You can argue that Tony Stark is the most pivotal character in the Marvel Cinematic Universe. Not only did his first movie kicked off a whole universe of films, but he’s also essential to the main events. Right down to his death in Avengers: Endgame that closed out the Infinity Sage. Despite the marketing making it seem that this episode will focus on Tony Stark, it’s centered around one of the best MCU villains, Killmonger. We get to see the inner workings of this character and how far he’s willing to go in his plans.
Marvel’s What If…? is available to stream on Disney+. If you missed it last week, you could read about the fifth episode.
Story: A Shakespearean Plan
The first couple of minutes plays out like the beginning of Iron Man except with Killmonger saving Tony. Instead of the significant change in view, he remains the same playboy, a billionaire who profits from weapon trafficking. What’s interesting is the way the episode subverts your expectations by kind of leading a false narrative. When the Watcher narrates how a hero is lost (in this case, Mr. Stark) and a villain is redeemed. You think that this could be, in some form, a redemption story for Erik. However, The Watcher develops a little into a false narrator. Either that or he doesn’t know what’ll come up next which could be for some interesting character development.
It’s not that Erik is bad; he’s just the protagonist we’re following with bad intentions. You’ll have to remember the character from Black Panther and his intentions. This episode should have been what if Killmonger had a more creative plan. How he operates is pretty Shakespearean in nature, and the twist and turns along the way. The arrangement of events doesn’t feel complicated, and connecting the dots along the way is a part of the fun. It shows why he’s not just one of the best villains but the best character in the MCU.
Characters & Performances: An Unlikely Partnership
The early friendship of Tony and Killmonger is pretty interesting to watch on two levels. Two levels are going on when you watch it on a second viewing. There’s the one on the surface with the chemistry that these characters have. They joke, think of each other, and have an understanding of who they are. Then you dig in deeper and realize what game Killmonger is playing. These minor moves you might not notice later have enormous implications later on in the story.
Michael B. Jordan is absolutely unique in voicing this iconic character in this episode. He possesses this charm that makes you root for him despite how morally grey his views are. It doesn’t matter what he does; you’ll gladly follow him on the journey. His interactions with Tony, who Mick Wingert voices, are a highlight in this episode. Mick captures the cockiness of someone who has the world around his fingers but doesn’t go overboard to the point that we hate him. He does sound a little higher pitch than Rodney Downey Jr but still pulls it off.
Cinematography & Sound: Beats by Wakanda
It’s good to see Wakanda have a significant presence in this episode. Anytime it gets used in the MCU shows new elements to one of the best locations we’ve seen. We get to know a lot of scenes during the nighttime, which is stunning. A pivotal scene shows a battle happening right near the city, and it’s fantastic. Elements from Avengers: Infinity War and Black Panther come into play with the rhino mounts, and the battle cry makes a triumphant return. Also, the fights featured here are spectacular and show how much Killmonger is a threat. The way he maneuvers with his skills and his confidence is truly a sight to see.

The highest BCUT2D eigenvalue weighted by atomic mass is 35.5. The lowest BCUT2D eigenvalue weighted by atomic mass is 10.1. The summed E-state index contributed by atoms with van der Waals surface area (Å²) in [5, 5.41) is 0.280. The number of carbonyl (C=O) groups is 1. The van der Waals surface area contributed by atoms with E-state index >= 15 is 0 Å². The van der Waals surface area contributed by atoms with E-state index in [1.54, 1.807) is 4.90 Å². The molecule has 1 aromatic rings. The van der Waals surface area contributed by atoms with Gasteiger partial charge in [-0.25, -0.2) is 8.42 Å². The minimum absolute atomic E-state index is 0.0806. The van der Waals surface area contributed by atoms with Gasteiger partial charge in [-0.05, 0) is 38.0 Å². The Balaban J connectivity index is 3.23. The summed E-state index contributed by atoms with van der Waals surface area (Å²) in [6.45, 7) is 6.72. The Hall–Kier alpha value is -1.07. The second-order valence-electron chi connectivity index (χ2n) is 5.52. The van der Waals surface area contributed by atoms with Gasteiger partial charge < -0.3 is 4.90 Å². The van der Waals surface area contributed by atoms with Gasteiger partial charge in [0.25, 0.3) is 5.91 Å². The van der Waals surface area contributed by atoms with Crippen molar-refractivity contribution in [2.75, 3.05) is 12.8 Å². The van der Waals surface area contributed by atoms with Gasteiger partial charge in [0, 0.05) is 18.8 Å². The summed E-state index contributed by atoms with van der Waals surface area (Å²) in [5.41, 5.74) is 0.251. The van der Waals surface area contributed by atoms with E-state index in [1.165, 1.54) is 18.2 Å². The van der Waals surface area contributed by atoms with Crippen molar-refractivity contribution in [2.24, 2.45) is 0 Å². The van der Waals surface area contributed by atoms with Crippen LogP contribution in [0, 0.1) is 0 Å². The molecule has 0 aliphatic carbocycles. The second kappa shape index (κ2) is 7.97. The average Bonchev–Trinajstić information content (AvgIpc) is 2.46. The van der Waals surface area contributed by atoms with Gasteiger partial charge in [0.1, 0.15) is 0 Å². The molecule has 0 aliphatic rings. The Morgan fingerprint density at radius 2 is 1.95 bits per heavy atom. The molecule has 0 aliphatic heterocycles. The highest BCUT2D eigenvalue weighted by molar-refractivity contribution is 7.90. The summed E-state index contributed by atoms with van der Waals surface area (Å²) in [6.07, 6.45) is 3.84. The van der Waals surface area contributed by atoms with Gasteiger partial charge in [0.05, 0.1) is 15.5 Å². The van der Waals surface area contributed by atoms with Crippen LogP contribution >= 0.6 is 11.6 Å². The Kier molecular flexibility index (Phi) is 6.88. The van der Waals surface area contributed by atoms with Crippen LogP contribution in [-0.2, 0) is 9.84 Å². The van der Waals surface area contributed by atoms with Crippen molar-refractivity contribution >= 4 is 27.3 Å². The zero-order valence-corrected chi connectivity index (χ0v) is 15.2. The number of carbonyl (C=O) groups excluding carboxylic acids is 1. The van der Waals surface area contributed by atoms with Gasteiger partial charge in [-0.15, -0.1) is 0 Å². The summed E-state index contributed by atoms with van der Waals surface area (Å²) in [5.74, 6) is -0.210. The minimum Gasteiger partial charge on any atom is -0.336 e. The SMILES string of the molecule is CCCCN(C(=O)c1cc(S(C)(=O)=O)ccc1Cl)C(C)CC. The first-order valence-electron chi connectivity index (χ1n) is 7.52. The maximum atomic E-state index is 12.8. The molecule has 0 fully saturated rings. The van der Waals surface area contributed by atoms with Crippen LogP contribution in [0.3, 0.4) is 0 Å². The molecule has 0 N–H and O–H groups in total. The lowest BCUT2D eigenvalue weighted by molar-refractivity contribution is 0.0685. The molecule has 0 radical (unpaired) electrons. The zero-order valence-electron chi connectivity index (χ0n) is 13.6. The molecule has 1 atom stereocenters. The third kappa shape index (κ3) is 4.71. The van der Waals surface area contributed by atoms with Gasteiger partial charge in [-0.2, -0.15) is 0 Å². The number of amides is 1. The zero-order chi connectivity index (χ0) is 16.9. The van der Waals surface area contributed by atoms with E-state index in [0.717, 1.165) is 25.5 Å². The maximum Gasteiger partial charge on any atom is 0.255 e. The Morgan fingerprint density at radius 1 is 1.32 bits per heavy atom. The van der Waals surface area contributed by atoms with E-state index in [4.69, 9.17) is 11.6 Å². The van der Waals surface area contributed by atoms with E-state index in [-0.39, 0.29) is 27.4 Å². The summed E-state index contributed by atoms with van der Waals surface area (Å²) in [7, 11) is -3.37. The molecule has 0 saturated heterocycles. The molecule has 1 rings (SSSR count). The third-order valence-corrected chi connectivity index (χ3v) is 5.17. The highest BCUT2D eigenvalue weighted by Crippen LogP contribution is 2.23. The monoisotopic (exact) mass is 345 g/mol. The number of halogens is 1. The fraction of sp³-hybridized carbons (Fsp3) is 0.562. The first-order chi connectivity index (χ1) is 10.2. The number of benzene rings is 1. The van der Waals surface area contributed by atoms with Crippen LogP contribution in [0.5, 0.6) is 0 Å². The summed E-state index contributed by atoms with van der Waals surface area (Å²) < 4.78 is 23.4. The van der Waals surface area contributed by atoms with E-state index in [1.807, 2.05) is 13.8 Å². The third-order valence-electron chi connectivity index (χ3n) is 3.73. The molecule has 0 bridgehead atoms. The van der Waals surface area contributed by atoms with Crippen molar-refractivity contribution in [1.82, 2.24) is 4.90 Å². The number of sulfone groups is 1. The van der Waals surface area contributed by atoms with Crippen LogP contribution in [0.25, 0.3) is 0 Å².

That feeling is enhanced with Killmonger’s theme that’s featured throughout. They use the track “Killmonger” from Black Panther by Ludwig Göransson, and it’s a great addition. It’s the perfect music motif to accompany our character’s rise to power. There are also little touches to the general overall score of Blank Panther added in that intensives when he gets to Wakanda. Laura Karpman does a great job of weaving in it and adds to the atmosphere of the episode.
Unfortunately, this episode has its fair share of bad animation sprinkled throughout, saying something because What If…? usually brings their top-tier talent to each episode. During the party scene early in the episode, Pepper Potts is walking away to talk to Rhodey outside. While she’s walking, the background dancers look like a computer glitch. It’s so awkward and jarring that it distracts you for a brief moment. There are also moments where the animations look a little unfinished. Some backgrounds seem more sketchy and incomplete compared to other scenes.
Editing & Pacing: Sudden Ending
The structure of this story is part of the fun with the unraveling of our main character’s plan. There are little hints and foreshadowing that are sprinkled throughout, which makes it fun for a second viewing. When each reveals happens, it’s carefully placed and helps move the story forward. Yet, the ending feels pretty abrupt on two levels, and the intention of the tone isn’t clear.
Without going into the details, we see him achieve one of his goals, but not the main one. You expect to see what we’ve heard about since his movie, and then nothing happens. It’s like they suddenly cut away before we see everything work out. Unless they’re showing more of his story later on in the season, it feels incomplete. Or even a tease of his achievement would have been nice to witness. There’s also a tag-on conclusion that feels like they wanted a hopeful ending. We’ve seen the show goes dark with its end before, so it’s not uncharted territory. If they had gotten rid of that, then this episode would have been memorable in the long run.